Several of you have sent me this photograph. Seems in 1913 you could mail a child, assuming you had correct postage. The child would ride the mail train accompanied by a letter carrier. Could this possibly be true? you asked.

Well sure. It wasn’t even that difficult. There’s no good way for a child to get lost on a moving train, even the ones that aren’t properly wrapped in brown paper and string. That’s not to say there weren’t challenges. They would not have had benefit of the new peel-and-stick stamps back then. You’d have to carefully tear off the stamps along the perforations and either lick them or apply them to a reliably damp portion of the child. And if the child were to gain weight on the journey, it could come postage-due, running the risk that Grandma might evaluate the item and conclude it wasn’t worth the price.

We weren’t mailing children when I was a letter carrier, but we certainly carried chickens and crickets and boxes of mealworms and the like. I would think it would be possible to mail a child today as long as it could be crammed into the flat-rate box, but I’ve never personally delivered one. There was that time I was starting out on a nice walking loop and one of the Menefee kids asked if he could tag along. I said sure. We were just going around the block. He went up all the stairs with me and chirped away about this and that. I didn’t realize there was trouble until we rounded the last corner and his mom was yelling his name at the top of her lungs. It probably should have occurred to me that he needed to ask her permission first, but it didn’t. Hell, he was ten years old. Or maybe three, I’m not good at that.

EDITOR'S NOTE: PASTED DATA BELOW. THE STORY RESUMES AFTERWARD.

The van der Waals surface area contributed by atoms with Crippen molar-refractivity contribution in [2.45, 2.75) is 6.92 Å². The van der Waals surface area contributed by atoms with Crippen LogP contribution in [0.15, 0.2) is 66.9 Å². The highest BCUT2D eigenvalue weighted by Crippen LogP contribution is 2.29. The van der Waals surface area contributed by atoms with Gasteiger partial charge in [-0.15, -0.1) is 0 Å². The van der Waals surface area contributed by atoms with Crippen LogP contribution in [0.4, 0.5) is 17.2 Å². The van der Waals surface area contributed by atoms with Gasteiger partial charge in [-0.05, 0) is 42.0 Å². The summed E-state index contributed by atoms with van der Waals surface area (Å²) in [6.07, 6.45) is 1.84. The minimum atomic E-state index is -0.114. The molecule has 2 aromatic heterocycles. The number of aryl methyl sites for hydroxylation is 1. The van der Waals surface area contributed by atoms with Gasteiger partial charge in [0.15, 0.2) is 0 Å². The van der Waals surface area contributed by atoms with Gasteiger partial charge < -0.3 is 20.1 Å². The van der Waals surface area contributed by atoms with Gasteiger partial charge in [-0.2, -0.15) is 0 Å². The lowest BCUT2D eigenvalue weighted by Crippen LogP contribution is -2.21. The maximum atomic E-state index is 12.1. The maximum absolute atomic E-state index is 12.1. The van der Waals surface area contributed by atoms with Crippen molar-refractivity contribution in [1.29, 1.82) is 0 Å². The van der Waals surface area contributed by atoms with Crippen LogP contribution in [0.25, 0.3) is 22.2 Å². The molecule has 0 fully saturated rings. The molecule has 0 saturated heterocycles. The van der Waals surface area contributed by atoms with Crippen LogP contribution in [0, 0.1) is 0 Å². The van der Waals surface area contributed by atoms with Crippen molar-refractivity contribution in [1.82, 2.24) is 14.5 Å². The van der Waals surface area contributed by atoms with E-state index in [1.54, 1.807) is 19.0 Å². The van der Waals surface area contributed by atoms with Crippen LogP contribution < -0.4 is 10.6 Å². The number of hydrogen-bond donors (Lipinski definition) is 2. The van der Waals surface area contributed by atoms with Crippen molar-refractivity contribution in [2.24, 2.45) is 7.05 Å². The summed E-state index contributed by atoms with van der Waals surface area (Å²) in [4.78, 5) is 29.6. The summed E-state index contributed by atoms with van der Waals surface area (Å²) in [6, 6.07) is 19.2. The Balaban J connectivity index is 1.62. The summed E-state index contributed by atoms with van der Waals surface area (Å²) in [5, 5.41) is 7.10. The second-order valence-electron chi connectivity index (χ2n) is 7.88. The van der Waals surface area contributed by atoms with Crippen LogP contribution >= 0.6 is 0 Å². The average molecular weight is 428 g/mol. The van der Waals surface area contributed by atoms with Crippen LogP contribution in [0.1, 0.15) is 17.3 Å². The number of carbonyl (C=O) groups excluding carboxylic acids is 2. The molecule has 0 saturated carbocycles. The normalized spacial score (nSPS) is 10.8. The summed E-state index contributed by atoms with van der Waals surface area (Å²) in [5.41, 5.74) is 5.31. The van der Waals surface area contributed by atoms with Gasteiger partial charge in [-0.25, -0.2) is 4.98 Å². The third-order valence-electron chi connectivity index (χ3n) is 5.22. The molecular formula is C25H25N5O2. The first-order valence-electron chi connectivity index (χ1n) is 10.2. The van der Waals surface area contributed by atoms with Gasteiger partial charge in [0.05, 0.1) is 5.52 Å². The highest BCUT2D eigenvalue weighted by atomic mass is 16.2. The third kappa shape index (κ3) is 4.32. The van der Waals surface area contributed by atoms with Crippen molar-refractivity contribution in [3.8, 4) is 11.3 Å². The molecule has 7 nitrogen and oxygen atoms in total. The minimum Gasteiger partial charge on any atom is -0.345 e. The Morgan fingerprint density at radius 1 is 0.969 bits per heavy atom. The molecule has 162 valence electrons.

But what could she expect? I’m a youngest-child baby-boomer with no kids of my own. I have no experience with this at all. Our mommies used to broom us out the back door first thing in the morning and tell us to stay away until it was time for our maintenance kibble. Nobody knew or much cared where we were. We had a few instructions–don’t run with scissors, don’t stick your butter knife in the toaster–and those were expected to hold us until we reached adulthood. There was also “don’t take candy from strangers,” but we didn’t know any strangers.

Mrs. Menefee was too relieved to be upset with me, although she probably had a right to be. But shoot. The kid had to make do with a tiny back yard and a driveway and that was it. There were a bunch of brothers and sisters so the odds (I thought) of anyone noticing he was missing seemed low. Really, she’s lucky I didn’t let him slide around in the back of my Jeep, or bring him back stuffed with Wonder Bread and marshmallow salad. And make him do straight-leg sit-ups.

Heck. He got a whole round trip, with no postage.